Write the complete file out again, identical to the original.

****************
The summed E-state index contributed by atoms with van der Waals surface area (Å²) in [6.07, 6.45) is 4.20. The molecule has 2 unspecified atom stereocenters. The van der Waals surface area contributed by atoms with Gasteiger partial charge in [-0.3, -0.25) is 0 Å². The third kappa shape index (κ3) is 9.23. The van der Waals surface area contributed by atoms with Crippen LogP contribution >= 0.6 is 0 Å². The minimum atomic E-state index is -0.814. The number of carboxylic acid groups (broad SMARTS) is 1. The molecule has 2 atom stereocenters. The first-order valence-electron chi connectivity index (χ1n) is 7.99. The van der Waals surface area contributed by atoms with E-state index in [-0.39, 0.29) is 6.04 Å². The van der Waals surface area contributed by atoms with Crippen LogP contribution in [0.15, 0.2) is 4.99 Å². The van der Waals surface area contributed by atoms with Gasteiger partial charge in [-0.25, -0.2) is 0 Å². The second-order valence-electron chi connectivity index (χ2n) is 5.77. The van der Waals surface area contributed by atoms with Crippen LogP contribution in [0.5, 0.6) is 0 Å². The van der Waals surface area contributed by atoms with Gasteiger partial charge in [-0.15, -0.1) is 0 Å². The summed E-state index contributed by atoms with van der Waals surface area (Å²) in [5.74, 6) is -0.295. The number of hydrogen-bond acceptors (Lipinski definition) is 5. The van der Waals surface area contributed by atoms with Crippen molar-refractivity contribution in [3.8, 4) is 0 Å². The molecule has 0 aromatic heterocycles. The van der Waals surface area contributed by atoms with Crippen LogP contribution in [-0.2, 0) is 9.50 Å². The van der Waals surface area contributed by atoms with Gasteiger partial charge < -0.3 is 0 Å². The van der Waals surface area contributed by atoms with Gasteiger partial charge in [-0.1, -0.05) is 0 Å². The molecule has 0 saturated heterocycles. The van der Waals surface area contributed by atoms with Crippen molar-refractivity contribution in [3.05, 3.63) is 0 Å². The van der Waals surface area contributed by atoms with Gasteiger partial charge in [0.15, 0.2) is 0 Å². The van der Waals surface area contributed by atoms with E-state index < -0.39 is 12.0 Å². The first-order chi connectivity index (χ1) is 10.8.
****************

The summed E-state index contributed by atoms with van der Waals surface area (Å²) in [6.07, 6.45) is 4.20. The molecule has 2 unspecified atom stereocenters. The van der Waals surface area contributed by atoms with Gasteiger partial charge in [-0.3, -0.25) is 0 Å². The third kappa shape index (κ3) is 9.23. The van der Waals surface area contributed by atoms with Crippen LogP contribution >= 0.6 is 0 Å². The minimum atomic E-state index is -0.814. The number of carboxylic acid groups (broad SMARTS) is 1. The molecule has 2 atom stereocenters. The first-order valence-electron chi connectivity index (χ1n) is 7.99. The van der Waals surface area contributed by atoms with E-state index in [-0.39, 0.29) is 6.04 Å². The van der Waals surface area contributed by atoms with Crippen LogP contribution in [0.15, 0.2) is 4.99 Å². The van der Waals surface area contributed by atoms with Gasteiger partial charge in [-0.25, -0.2) is 0 Å². The second-order valence-electron chi connectivity index (χ2n) is 5.77. The van der Waals surface area contributed by atoms with Crippen LogP contribution in [0.5, 0.6) is 0 Å². The van der Waals surface area contributed by atoms with Gasteiger partial charge in [-0.15, -0.1) is 0 Å². The summed E-state index contributed by atoms with van der Waals surface area (Å²) in [5.74, 6) is -0.295. The number of hydrogen-bond acceptors (Lipinski definition) is 5. The van der Waals surface area contributed by atoms with Crippen molar-refractivity contribution in [3.8, 4) is 0 Å². The molecule has 0 aromatic heterocycles. The van der Waals surface area contributed by atoms with Crippen LogP contribution in [-0.2, 0) is 9.50 Å². The van der Waals surface area contributed by atoms with Gasteiger partial charge < -0.3 is 0 Å². The van der Waals surface area contributed by atoms with Gasteiger partial charge in [-0.1, -0.05) is 0 Å². The molecule has 0 saturated heterocycles. The van der Waals surface area contributed by atoms with Crippen molar-refractivity contribution in [3.05, 3.63) is 0 Å². The van der Waals surface area contributed by atoms with Gasteiger partial charge in [0.15, 0.2) is 0 Å². The van der Waals surface area contributed by atoms with E-state index < -0.39 is 12.0 Å². The first-order chi connectivity index (χ1) is 10.8.